Tag History Issue When Upgrading to 7.6.3

Hey guys,

I upgraded our servers to 7.6.3 from 7.6.2 and now some, not all, of my tags won’t show past history on trends, they just started over from the upgrade point.


I looked in the sqlth_te table and noticed that there are two entries with null values in the retired column for most tags. As a test I tried deleting the latest entry for a tag but I still can’t view past tag history.


Is there a way to force the tag history system to be able to view all of the past history data? It’s all there the tag history query system just won’t find it for some reason. Thanks!


Please please don’t delete anything else from that table! That’s the only thing linking the stored data to the tag path, and if you’ve only deleted one, we can reconnect it, but more than that and you’ll have no way of knowing what data belongs to which tag!

Can you call in tomorrow so we can take a look? It’s very possible that for some reason it just things the data is bad quality now, and is not displaying it. We can try to track down why that is.


Hey Colby,

I’m out of the plant for the rest of the week but I’ll give a call next week when I’m back. Thanks!


If you have access to the system, you could try looking through the suggestions in this document, and see how everything looks:

In particular, you might try doing the following: In the client, go to Help>Diagnostics, and click “Clear Tag History Cache”. Then, in the gateway, turn History.SQLTags to “Trace” (this is going to turn everything on), go back to the graph, and refresh once (just change the date). Turn the logger off, and then post/email the wrapper.log file to us so we can see if anything is apparent. My guess is that we’ll see all the values written by the queryresultwriter logger, but they’ll be stale.


Hey Colby,

I looked through the document but I don’t see anything that stands out to me as a problem. I ran through the steps to log everything and I’ll attach the log file on this post. I trimmed it to the time where I had turned the logging to trace (should be around 12:18:00).

There were 25 open clients at the time so I don’t know how much junk is in there from the other open clients but you can look for any tags that have HACCP in the tag path.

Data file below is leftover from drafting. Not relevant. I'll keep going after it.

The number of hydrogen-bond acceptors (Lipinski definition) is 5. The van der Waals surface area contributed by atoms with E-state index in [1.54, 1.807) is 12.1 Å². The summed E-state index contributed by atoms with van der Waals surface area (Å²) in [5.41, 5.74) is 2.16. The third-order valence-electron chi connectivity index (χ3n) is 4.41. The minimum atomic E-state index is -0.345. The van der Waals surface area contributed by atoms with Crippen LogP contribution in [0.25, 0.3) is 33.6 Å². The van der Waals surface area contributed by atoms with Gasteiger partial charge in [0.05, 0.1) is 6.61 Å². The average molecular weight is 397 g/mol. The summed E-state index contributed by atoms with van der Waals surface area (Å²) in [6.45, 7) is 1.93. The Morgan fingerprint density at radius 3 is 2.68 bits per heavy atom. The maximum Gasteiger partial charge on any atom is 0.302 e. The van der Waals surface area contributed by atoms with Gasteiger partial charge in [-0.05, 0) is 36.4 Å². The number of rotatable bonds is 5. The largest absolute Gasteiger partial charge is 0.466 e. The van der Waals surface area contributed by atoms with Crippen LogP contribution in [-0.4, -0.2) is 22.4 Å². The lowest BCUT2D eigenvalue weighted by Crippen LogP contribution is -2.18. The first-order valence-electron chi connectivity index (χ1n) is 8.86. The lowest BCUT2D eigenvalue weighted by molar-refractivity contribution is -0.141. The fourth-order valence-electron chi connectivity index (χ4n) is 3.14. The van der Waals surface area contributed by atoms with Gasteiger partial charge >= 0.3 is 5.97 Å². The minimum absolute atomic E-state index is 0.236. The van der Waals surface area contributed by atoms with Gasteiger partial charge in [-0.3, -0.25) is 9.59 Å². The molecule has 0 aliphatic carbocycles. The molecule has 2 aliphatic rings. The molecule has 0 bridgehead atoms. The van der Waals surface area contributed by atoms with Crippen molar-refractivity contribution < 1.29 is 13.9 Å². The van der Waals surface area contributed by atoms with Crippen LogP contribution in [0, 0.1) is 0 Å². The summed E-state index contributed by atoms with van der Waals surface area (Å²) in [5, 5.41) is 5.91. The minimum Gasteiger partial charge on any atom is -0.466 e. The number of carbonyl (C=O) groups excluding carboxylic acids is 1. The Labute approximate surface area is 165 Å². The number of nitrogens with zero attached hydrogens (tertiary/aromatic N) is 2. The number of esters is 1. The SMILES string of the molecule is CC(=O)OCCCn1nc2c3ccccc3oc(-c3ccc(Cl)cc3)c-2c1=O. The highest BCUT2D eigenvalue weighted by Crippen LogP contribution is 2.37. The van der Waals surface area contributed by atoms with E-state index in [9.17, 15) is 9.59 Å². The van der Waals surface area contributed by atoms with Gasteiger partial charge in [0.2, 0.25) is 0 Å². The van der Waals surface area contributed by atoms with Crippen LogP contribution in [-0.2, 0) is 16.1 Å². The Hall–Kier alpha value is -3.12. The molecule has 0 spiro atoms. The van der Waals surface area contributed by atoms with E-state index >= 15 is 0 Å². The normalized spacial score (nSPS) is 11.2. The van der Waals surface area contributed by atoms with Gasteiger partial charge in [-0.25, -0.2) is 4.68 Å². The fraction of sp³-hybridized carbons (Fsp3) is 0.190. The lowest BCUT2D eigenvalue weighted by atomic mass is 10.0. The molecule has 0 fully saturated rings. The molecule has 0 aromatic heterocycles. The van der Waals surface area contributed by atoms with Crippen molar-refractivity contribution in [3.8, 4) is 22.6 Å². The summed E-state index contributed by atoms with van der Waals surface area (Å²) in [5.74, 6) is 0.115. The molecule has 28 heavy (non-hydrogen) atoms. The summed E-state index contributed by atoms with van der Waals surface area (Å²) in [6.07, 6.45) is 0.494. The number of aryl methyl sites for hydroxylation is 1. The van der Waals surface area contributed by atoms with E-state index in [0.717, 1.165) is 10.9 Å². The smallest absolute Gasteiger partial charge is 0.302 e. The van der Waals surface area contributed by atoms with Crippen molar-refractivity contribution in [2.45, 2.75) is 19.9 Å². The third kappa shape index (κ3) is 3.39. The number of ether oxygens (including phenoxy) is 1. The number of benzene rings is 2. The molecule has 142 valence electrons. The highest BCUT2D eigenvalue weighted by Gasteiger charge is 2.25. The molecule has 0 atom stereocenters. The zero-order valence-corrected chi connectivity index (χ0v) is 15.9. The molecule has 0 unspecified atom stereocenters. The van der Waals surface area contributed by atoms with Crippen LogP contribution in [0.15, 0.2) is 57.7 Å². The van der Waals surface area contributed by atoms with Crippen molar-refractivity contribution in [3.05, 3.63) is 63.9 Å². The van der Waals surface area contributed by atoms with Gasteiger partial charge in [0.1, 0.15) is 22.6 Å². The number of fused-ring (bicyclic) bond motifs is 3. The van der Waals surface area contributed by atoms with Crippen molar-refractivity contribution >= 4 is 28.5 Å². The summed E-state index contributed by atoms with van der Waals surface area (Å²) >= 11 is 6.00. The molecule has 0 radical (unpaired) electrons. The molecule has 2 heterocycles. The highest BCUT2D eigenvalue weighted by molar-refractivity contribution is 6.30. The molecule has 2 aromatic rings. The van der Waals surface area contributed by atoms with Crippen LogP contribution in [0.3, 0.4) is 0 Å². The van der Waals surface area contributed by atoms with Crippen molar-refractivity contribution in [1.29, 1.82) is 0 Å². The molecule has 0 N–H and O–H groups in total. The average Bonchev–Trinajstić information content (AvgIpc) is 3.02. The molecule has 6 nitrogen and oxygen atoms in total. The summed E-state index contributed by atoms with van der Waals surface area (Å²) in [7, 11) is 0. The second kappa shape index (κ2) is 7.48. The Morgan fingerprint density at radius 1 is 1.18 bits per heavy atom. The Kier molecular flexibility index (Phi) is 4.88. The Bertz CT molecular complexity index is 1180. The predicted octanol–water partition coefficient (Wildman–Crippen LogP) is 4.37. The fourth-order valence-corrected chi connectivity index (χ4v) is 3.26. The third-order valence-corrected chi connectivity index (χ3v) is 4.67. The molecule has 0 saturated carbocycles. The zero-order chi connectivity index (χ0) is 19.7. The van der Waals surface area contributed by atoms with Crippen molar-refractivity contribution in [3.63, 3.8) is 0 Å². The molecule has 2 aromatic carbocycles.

Oh man, so close… that log contains about the first 50% of the query. It cuts off before the actual value loading and result writing.

There definitely is a lot going on, which might contribute to the slowness of queries, but for the one in question, for example, reading the initial values took over 30 seconds for the 7 tags. This is really pretty rough. What database are you using?

Anyhow, you can try it again and let it run for longer, or we can wait until we can look at it interactively. Since next week is the community conference, if you want an answer and possible fix for it soon, we should probably try the logs one more time.


I tried it a few more times, but I don’t know if it’s going to be any different. With the logging set to trace all of the queries seem to take forever and the client actually gets disconnected from the gateway after 20-30 seconds. The last time I turned off everything but the query result writer.

When the level is not set to Trace everything is very quick so I don’t think it’s a database issue. Everything is virtual connected physically with gigabit Ethernet, MS SQL 2005. Maybe it has something to do with me being connected via VPN and not at the plant but when the logging is not set to Trace it’s very fast (less than half a second to update).

Maybe there is a timeout value that I need to adjust when doing the logging?

Oh well, see if it’s any different in the included file. If not, no one has complained yet so it can probably wait. I would just like to be able to access that years worth of data eventually.



While that log is basically a mish-mash of information, I did manage to see a couple things. There is one example of a query that covered early morning 9/7, where data was loaded but written out as “stale”. This is most likely caused by some issue the with “sqlth_sce” table.

If you want, you can follow the steps in that guide under “Resetting the sqlth_sce Table” and see if that helps. Note that with SQL Server, there is no “unix_timestamp()”, so you’ll have to use something like “cast(DATEDIFF(SECOND,{d ‘1970-01-01’}, CURRENT_TIMESTAMP) as bigint)*1000” instead

Yes, the logging can really slow things down. The only thing that threw me off, though, was some long query messages, which I don’t think should be related to that… but maybe. In this particular log, some of the queries failed with bad quality because the database faulted, presumably because it hit the max connection limit (probably still at the default of 8?). If none of this is a problem normally, then don’t worry about it.


I deleted all of the rows in the sqlth_sce table and set all of the start_date rows to 1980 something and now everything is working. Thanks Colby!

Great, glad to hear it. The SCE idea is nice, but tends to cause too many issues like this. I think we’re going to make it an option to turn off soon, or maybe we could just make the graph show the data, but with some other indication that it might not be reliable.


Yeah, I like those ideas. Just weird that it happened this time I updated the servers. I’ve updated them many times and never had that problem. Oh well, you learn something every day. Thanks again, you guys are the best!


Can you repost a link to this guide or provide a link the knowledgebase article?

TroubleshootingGuideTagHistory.pdf specifically the section on ‘Resetting the sqlth_sce Table’